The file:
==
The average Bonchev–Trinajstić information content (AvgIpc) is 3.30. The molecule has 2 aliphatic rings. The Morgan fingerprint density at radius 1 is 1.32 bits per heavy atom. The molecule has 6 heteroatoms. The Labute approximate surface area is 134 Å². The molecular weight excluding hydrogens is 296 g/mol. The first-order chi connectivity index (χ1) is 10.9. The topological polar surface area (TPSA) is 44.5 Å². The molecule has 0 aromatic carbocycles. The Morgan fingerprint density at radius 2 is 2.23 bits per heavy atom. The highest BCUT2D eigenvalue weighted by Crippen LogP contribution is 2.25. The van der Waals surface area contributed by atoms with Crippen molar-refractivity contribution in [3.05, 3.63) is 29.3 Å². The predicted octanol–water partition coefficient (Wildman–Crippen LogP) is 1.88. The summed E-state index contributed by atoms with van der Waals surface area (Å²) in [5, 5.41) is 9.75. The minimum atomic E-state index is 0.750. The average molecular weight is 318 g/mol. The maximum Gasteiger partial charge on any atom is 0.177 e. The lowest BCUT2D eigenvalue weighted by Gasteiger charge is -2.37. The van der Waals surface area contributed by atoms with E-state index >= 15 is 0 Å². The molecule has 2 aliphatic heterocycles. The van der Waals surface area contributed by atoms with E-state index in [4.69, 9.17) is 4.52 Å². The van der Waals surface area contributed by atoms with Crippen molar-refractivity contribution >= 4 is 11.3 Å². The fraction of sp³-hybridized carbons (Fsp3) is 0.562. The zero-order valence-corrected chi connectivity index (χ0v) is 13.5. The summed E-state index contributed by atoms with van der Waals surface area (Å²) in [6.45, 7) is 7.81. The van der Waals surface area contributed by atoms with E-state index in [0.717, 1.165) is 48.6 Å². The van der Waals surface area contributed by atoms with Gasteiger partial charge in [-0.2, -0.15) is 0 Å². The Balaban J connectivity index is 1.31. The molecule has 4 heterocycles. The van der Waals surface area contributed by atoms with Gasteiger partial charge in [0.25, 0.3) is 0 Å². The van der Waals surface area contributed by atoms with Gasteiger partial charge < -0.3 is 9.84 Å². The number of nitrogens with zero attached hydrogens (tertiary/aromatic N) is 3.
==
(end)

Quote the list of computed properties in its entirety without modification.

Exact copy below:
The average Bonchev–Trinajstić information content (AvgIpc) is 3.30. The molecule has 2 aliphatic rings. The Morgan fingerprint density at radius 1 is 1.32 bits per heavy atom. The molecule has 6 heteroatoms. The Labute approximate surface area is 134 Å². The molecular weight excluding hydrogens is 296 g/mol. The first-order chi connectivity index (χ1) is 10.9. The topological polar surface area (TPSA) is 44.5 Å². The molecule has 0 aromatic carbocycles. The Morgan fingerprint density at radius 2 is 2.23 bits per heavy atom. The highest BCUT2D eigenvalue weighted by Crippen LogP contribution is 2.25. The van der Waals surface area contributed by atoms with Crippen molar-refractivity contribution in [3.05, 3.63) is 29.3 Å². The predicted octanol–water partition coefficient (Wildman–Crippen LogP) is 1.88. The summed E-state index contributed by atoms with van der Waals surface area (Å²) in [5, 5.41) is 9.75. The minimum atomic E-state index is 0.750. The average molecular weight is 318 g/mol. The maximum Gasteiger partial charge on any atom is 0.177 e. The lowest BCUT2D eigenvalue weighted by Gasteiger charge is -2.37. The van der Waals surface area contributed by atoms with E-state index >= 15 is 0 Å². The molecule has 2 aliphatic heterocycles. The van der Waals surface area contributed by atoms with E-state index in [4.69, 9.17) is 4.52 Å². The van der Waals surface area contributed by atoms with Crippen molar-refractivity contribution >= 4 is 11.3 Å². The fraction of sp³-hybridized carbons (Fsp3) is 0.562. The zero-order valence-corrected chi connectivity index (χ0v) is 13.5. The summed E-state index contributed by atoms with van der Waals surface area (Å²) in [6.45, 7) is 7.81. The van der Waals surface area contributed by atoms with E-state index in [0.717, 1.165) is 48.6 Å². The van der Waals surface area contributed by atoms with Gasteiger partial charge in [-0.2, -0.15) is 0 Å². The Balaban J connectivity index is 1.31. The molecule has 4 heterocycles. The van der Waals surface area contributed by atoms with Gasteiger partial charge in [0.25, 0.3) is 0 Å². The van der Waals surface area contributed by atoms with Gasteiger partial charge < -0.3 is 9.84 Å². The number of nitrogens with zero attached hydrogens (tertiary/aromatic N) is 3.